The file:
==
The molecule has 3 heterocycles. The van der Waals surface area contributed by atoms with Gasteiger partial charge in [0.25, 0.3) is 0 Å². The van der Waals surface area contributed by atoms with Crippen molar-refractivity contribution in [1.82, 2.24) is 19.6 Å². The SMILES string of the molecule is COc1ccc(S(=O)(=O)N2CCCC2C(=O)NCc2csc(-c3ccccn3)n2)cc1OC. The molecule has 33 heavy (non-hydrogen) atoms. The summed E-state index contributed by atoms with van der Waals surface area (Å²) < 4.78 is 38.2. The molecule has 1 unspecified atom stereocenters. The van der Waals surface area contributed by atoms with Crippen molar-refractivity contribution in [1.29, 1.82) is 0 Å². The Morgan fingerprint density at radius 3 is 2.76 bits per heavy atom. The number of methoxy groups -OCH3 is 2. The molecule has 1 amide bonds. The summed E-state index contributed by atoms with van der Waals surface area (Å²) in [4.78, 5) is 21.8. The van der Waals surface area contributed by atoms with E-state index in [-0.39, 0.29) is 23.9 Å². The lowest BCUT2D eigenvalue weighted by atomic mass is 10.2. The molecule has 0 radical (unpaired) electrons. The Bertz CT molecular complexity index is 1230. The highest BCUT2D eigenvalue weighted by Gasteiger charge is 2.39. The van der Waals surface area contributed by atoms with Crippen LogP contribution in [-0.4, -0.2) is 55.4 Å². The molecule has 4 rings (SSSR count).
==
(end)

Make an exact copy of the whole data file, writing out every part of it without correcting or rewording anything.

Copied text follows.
The molecule has 3 heterocycles. The van der Waals surface area contributed by atoms with Gasteiger partial charge in [0.25, 0.3) is 0 Å². The van der Waals surface area contributed by atoms with Crippen molar-refractivity contribution in [1.82, 2.24) is 19.6 Å². The SMILES string of the molecule is COc1ccc(S(=O)(=O)N2CCCC2C(=O)NCc2csc(-c3ccccn3)n2)cc1OC. The molecule has 33 heavy (non-hydrogen) atoms. The summed E-state index contributed by atoms with van der Waals surface area (Å²) < 4.78 is 38.2. The molecule has 1 unspecified atom stereocenters. The van der Waals surface area contributed by atoms with Crippen molar-refractivity contribution in [1.29, 1.82) is 0 Å². The Morgan fingerprint density at radius 3 is 2.76 bits per heavy atom. The number of methoxy groups -OCH3 is 2. The molecule has 1 amide bonds. The summed E-state index contributed by atoms with van der Waals surface area (Å²) in [4.78, 5) is 21.8. The van der Waals surface area contributed by atoms with E-state index in [-0.39, 0.29) is 23.9 Å². The lowest BCUT2D eigenvalue weighted by atomic mass is 10.2. The molecule has 0 radical (unpaired) electrons. The Bertz CT molecular complexity index is 1230. The highest BCUT2D eigenvalue weighted by Gasteiger charge is 2.39. The van der Waals surface area contributed by atoms with Crippen LogP contribution in [-0.4, -0.2) is 55.4 Å². The molecule has 4 rings (SSSR count).